Professor Devine believes that too many men in politics attempt to please a radical intellectual elite which has views which are at variance with the views of the majority of Americans, rather than the people themselves. The views of the majority are set forth in detail in The Political Culture of the United States. If the author’s thesis is correct, political stability and political and economic freedom will continue into the future, despite those who challenge them today — that is, if the will of the people has anything to do with it.


THE BONHOEFFERS: PORTRAIT OF A FAMILY by Sabine Leibholz-Bonhoeffer, with a Foreword by Lord Longford and a Preface by Eberhard Bethge (New York: St. Martin’s Press, 1972) 203 pp., $7.95

Reviewed by Dr. Gottfried Dietze

Whether one believes that history is made by great men or by the masses, certainly the progress of history is unthinkable without individuals standing out in greatness from what has been amassed around them, by standing up for their beliefs against the powers of this world. It may be added that the greatness of our civilization is due in a large measure to the fact that men again and again have had the courage to challenge what was fashionable. This is why the idea of freedom has relevance to all men irrespective of color, creed, or national origin, why the idea is older than Adam Smith and, indeed, timeless.

One of the men who stood up to oppression in the not too distant past was Dietrich Bonhoeffer, a young Protestant theologian martyred by the National Socialists in a concentration camp at the end of World War II. When Hitler came to power Bonhoeffer went on the air saying that an individual feels the need of submitting himself to a leader only to the extent that he is not mature or responsible enough to do good by himself. From then on to his famous Letters from Prison, Bonhoeffer courageously resisted National Socialism and wrote his influential books. His life was the more remarkable in view of the fact that he left a safe haven in the United States and returned to Germany although he had been warned and knew that he would get into trouble there, feeling that his teaching would be more necessary under a government which oppressed religion than in a nation known for religious tolerance.

The attractive, well-illustrated book here reviewed, written by his twin sister, provides frank insights into Bonhoeffer’s attitudes and beliefs, bringing in many personal remembrances. The author also vividly portrays the family she and her twin brother belonged to, one which Lord Longford calls the most remarkable family of our time, “with their distinguished ancestry on both sides, their father perhaps the leading psychiatrist in Germany, the eight children all extremely gifted.” Certainly, the whole family courageously opposed National Socialism. Aside from Dietrich, another brother, Klaus, and two brothers-in-law, Hans von Dohnanyi and Rüdiger Schleicher, were killed by Hitler’s men.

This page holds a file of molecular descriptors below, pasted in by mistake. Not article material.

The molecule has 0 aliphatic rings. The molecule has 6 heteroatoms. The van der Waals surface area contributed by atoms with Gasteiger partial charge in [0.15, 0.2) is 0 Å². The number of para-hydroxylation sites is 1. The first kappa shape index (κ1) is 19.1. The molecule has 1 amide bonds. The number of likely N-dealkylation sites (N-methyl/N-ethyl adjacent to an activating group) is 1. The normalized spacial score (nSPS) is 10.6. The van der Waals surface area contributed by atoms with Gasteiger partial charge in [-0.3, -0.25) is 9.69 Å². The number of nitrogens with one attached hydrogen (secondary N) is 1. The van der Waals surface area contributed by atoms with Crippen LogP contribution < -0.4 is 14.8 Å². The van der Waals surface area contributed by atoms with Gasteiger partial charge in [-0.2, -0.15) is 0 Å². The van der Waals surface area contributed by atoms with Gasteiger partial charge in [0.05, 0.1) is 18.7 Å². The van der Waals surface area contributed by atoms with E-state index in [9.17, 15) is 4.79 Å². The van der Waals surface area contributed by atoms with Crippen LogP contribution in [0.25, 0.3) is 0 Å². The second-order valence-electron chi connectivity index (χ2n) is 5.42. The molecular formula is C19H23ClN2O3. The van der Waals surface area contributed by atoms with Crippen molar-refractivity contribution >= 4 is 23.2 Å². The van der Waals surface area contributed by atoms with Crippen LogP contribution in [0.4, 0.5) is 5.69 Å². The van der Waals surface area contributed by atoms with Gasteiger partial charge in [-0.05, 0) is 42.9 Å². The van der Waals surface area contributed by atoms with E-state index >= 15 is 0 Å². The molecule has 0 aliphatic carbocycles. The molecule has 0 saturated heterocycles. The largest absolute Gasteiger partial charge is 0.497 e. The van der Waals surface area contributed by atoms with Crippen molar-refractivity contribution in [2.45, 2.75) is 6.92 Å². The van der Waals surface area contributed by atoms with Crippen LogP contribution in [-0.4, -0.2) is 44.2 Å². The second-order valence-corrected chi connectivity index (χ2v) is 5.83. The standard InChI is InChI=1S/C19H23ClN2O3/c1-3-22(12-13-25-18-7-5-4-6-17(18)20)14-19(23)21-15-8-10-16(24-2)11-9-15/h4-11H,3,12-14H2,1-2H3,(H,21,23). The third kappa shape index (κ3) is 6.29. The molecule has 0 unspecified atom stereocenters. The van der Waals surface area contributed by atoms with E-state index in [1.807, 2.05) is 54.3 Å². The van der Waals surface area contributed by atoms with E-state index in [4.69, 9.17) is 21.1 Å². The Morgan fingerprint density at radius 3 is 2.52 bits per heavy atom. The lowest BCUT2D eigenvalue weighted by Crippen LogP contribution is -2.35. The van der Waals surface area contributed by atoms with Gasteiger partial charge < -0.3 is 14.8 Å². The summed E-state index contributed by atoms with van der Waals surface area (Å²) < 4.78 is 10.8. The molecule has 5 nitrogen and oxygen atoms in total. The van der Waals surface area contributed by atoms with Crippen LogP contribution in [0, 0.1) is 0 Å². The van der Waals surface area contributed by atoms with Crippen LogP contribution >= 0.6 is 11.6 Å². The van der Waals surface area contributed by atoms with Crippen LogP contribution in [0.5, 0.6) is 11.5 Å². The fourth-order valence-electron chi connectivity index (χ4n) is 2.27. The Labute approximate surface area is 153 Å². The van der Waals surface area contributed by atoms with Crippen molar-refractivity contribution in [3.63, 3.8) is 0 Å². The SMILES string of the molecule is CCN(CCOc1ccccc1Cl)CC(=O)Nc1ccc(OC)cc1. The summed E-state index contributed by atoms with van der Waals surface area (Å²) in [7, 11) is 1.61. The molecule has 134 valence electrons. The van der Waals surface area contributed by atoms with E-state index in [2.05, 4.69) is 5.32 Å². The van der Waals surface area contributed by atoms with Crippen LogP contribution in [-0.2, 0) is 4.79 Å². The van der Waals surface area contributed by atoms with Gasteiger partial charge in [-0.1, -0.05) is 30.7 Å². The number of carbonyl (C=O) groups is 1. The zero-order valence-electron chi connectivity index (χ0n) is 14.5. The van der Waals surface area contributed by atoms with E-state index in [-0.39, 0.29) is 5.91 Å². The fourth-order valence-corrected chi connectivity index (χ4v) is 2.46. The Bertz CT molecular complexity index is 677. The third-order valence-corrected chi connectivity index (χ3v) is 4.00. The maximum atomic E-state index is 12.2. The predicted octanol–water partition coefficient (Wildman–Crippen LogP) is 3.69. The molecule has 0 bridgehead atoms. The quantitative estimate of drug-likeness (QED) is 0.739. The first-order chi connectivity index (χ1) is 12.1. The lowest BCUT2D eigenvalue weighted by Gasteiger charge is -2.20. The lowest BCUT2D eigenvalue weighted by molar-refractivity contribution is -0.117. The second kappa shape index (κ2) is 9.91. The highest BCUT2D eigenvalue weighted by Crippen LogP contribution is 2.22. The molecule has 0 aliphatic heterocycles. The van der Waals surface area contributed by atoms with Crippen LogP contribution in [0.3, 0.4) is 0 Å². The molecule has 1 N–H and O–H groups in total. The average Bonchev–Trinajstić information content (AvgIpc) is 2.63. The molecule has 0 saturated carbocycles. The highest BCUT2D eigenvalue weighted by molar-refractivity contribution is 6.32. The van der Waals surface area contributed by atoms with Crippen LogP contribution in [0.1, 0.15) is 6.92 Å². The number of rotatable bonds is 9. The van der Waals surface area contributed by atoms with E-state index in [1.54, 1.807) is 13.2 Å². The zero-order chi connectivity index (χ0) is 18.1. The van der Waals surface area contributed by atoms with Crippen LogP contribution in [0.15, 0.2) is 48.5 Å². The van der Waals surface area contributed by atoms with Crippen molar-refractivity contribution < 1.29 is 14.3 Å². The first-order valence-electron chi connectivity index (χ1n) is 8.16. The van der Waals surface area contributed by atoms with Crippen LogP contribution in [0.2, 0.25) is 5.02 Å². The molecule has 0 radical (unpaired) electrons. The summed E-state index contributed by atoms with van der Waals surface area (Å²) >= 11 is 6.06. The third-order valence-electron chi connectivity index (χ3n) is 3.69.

In a human and touching way the author also describes her own life. Married to Gerhard Leibholz, a “non-Aryan” professor of constitutional law who due to Hitler’s racism had to leave his professorship in Göttingen, her account shows the ostracism and persecution suffered under socialism of the nationalist brand. The book describes the family’s flight to Switzerland and England, where they lived until 1947, when Dr. Leibholz resumed his professorship and became an outstanding judge of West Germany’s highest court.

The book is a well-written and fascinating document of contemporary history. In a way, the ordeal of the Bonhoeffers is representative of the experience of all those who courageously resist oppression and who suffer the inevitable consequences.

It was said above that freedom is older than Smith’s Wealth of Nations, generally credited with having ushered in the era of liberalism. And yet, that era perhaps constitutes the climax in the history of freedom. This reviewer asked himself whether the family here described is not a typical product of the liberal era with its sense of individualism, propriety, honesty and achievement. All these values have increasingly come under challenge since World War I, when socialism made deep inroads upon liberalism. In our time when, as Hayek put it, the worst tend to get on top, a closely knit, distinguished family like the Bonhoeffers becomes increasingly a reminder of a past age, just as individualism, family life, and distinction are. Perhaps such losses are inevitable after the revolt of the masses which Ortega y Gasset described. Perhaps, therefore, our mass age which produced a regime like that of National Socialism under which the Bonhoeffers had to suffer, an age which still suffers regimes that oppress freedom, now needs a revolt against the masses. Certainly many men like those here described would be needed to accomplish that task.

The book was an immediate success in Germany where it was originally published. Danish am English editions came out before the present American edition. A Japanese translation is to follow. 

  • John Chamberlain (1903-1995) was an American journalist, business and economic historian, and author of number of works including The Roots of Capitalism (1959). Chamberlain also served as a founding editor of The Freeman magazine.